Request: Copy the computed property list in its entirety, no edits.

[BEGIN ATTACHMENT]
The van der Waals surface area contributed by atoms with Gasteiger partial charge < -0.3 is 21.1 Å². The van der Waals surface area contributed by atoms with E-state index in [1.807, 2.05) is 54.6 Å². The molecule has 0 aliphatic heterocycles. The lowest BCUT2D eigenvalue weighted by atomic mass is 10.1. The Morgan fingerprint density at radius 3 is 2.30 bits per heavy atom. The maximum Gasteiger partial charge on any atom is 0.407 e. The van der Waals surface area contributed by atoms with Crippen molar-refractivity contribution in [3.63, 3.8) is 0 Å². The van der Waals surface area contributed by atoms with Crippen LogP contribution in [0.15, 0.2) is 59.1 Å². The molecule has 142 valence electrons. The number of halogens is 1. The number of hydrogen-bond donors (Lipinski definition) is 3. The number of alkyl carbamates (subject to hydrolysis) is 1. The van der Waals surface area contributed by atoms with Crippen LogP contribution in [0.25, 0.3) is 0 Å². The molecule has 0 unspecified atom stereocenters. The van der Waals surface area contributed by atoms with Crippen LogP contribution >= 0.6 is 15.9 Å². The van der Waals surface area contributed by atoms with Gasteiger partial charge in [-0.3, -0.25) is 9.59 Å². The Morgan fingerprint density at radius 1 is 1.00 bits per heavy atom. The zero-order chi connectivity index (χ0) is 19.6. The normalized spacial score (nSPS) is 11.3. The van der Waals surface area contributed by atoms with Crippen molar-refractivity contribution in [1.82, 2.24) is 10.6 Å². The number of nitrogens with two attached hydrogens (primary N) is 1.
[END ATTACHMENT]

The van der Waals surface area contributed by atoms with Gasteiger partial charge < -0.3 is 21.1 Å². The van der Waals surface area contributed by atoms with E-state index in [1.807, 2.05) is 54.6 Å². The molecule has 0 aliphatic heterocycles. The lowest BCUT2D eigenvalue weighted by atomic mass is 10.1. The Morgan fingerprint density at radius 3 is 2.30 bits per heavy atom. The maximum Gasteiger partial charge on any atom is 0.407 e. The van der Waals surface area contributed by atoms with Crippen molar-refractivity contribution in [3.63, 3.8) is 0 Å². The van der Waals surface area contributed by atoms with Crippen LogP contribution in [0.15, 0.2) is 59.1 Å². The molecule has 142 valence electrons. The number of halogens is 1. The number of hydrogen-bond donors (Lipinski definition) is 3. The number of alkyl carbamates (subject to hydrolysis) is 1. The van der Waals surface area contributed by atoms with Crippen LogP contribution in [0.25, 0.3) is 0 Å². The molecule has 0 unspecified atom stereocenters. The van der Waals surface area contributed by atoms with Crippen LogP contribution >= 0.6 is 15.9 Å². The van der Waals surface area contributed by atoms with Gasteiger partial charge in [-0.3, -0.25) is 9.59 Å². The Morgan fingerprint density at radius 1 is 1.00 bits per heavy atom. The zero-order chi connectivity index (χ0) is 19.6. The normalized spacial score (nSPS) is 11.3. The van der Waals surface area contributed by atoms with Crippen molar-refractivity contribution in [1.82, 2.24) is 10.6 Å². The number of nitrogens with two attached hydrogens (primary N) is 1.